According to a headline in the January 5th issue of the Atlanta Journal Constitution, Walmart has gotten stuck in the sand in Sandy Springs, Georgia.
“Sandy Springs halts big-box store downtown,” the headline reads. Apparently all it took was the rumor of a Walmart coming to town to spur the city council in Sandy Springs to vote to slap on a moratorium on large commercial buildings.
The action followed reports that Walmart wanted to build a store on Roswell Road in Sandy Springes, in what the Journal Constitution called the “showpiece district” of the city, an area zoned for residential and small business development.
The moratorium will last for 90 days, or roughly until early April. It applies to any commercial building over the sixe of 30,000 s.f. This will give city officials time to make sure the city’s zoning code and its comprehensive plan are in synch. The Comp Plan excludes large scale retail development in the town center district, but the zoning code needs to be updated to reflect that planning goal.
“The rumors helped expose an issue,” a spokeswoman for the city told the AJC. “Downtown development for the city is significant, and they want to get it right.”
The City Council held a special meeting to pass the moratorium, and local homeowner’s associations packed the meeting. Residents spoke about their concerns about traffic congestion, and the impact such a large store would have on the character of the neighborhood.
Walmart as usual denied that it had any plans for Sandy Springs. The way the company put it was that they had not contracts ‘in hand,” which allows them to conceal any activity that actually is going on. Walmart does not want its competitors to know where it is going in advance, and such a stealth approach also keeps local opponents off guard. City officials have received no proposal from Walmart yet, but the smoke often proceeds the fire.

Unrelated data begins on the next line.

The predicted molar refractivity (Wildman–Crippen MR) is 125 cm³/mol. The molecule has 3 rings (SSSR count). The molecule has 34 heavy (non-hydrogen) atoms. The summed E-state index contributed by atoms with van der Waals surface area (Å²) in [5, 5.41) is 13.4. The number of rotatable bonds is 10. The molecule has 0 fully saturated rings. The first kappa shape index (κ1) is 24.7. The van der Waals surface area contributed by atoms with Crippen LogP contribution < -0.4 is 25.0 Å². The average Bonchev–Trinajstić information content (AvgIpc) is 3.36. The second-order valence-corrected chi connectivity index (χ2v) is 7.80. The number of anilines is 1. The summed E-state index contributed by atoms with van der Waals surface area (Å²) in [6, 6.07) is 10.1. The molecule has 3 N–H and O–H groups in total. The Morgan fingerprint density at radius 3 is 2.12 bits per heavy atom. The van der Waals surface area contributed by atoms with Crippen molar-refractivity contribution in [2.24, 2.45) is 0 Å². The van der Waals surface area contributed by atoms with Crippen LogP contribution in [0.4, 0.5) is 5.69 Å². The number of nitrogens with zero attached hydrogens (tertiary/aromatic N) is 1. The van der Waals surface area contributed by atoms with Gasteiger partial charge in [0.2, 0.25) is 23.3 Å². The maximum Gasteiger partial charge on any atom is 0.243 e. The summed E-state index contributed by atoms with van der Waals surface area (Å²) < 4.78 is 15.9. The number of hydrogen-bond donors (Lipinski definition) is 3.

Local residents did not close the door entirely to the idea of a Walmart in Sandy Springs, but they were emphatic that the town center was not appropriate. “We felt the town center should be, ‘Live, work, walk,’” the head of a neighborhood council told the AJC. “Big box is not conducive to that.” A spokesman for another condo association told the newspaper that a Walmart in town center “would destroy most if not all of the character of the area.”
The City of Sandy Springs announced also on January 5th that it had issued a Request for Qualifications (RFQ) and a Request for Information (RFI) related to redevelopment in the City’s downtown area. “Development of the City’s downtown area is one of the most significant decisions the City will face for the next 20 years or more. This major planning effort will bring together the downtown property owners, the community, and the city leaders as we launch the redevelopment of our downtown,” said Sandy Springs Mayor Eva Galambos.
WHAT YOU CAN DO
The city of Sandy Springs, Georgia had a population of roughly 94,000 people as of 2010. There currently 7 Walmart superstores within 10 miles of Sandy Springs, so the population is saturated with access to cheap Chinese goods—including a superstore in Atlanta on Ashford Duwoody Road. There is absolutely no market need for another Walmart store.
Readers are urged to email Sandy Springs Mayor Eva Galambos at firstname.lastname@example.org with the following message:
“Dear Mayor Galambos, As an economist and specialist in urban finance, you won’t find it strange to hear that inviting Walmart to Sandy Springs is like inviting a cannibal to dinner. Your city is surrounded by Walmarts within a short distance, and another store is only about gaining more market share—not about jobs or economic development.
Your city is right to protect its town center. This is not a proper location for big store, and I hope you will use the moratorium period to close the door to big box stores. All your work on city revitalization and neighborhood beautification will be or naught if you let companies like Walmart control your economy."